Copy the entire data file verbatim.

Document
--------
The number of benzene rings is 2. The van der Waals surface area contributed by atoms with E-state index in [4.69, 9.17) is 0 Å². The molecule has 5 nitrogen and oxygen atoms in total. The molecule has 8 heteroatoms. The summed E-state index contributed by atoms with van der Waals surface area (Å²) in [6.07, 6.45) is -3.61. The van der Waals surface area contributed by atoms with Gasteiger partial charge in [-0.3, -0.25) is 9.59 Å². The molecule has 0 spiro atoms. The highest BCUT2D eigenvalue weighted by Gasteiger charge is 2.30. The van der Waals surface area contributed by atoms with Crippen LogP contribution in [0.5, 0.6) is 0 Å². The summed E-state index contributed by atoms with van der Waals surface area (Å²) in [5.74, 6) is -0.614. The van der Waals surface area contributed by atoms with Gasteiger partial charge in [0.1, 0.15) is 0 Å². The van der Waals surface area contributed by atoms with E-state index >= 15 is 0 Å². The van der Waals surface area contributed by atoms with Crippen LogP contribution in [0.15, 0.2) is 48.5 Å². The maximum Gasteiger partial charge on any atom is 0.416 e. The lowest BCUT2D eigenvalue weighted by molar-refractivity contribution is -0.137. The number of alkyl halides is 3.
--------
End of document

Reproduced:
The number of benzene rings is 2. The van der Waals surface area contributed by atoms with E-state index in [4.69, 9.17) is 0 Å². The molecule has 5 nitrogen and oxygen atoms in total. The molecule has 8 heteroatoms. The summed E-state index contributed by atoms with van der Waals surface area (Å²) in [6.07, 6.45) is -3.61. The van der Waals surface area contributed by atoms with Gasteiger partial charge in [-0.3, -0.25) is 9.59 Å². The molecule has 0 spiro atoms. The highest BCUT2D eigenvalue weighted by Gasteiger charge is 2.30. The van der Waals surface area contributed by atoms with Crippen LogP contribution in [0.5, 0.6) is 0 Å². The summed E-state index contributed by atoms with van der Waals surface area (Å²) in [5.74, 6) is -0.614. The van der Waals surface area contributed by atoms with Gasteiger partial charge in [0.1, 0.15) is 0 Å². The van der Waals surface area contributed by atoms with E-state index >= 15 is 0 Å². The van der Waals surface area contributed by atoms with Crippen LogP contribution in [0.15, 0.2) is 48.5 Å². The maximum Gasteiger partial charge on any atom is 0.416 e. The lowest BCUT2D eigenvalue weighted by molar-refractivity contribution is -0.137. The number of alkyl halides is 3.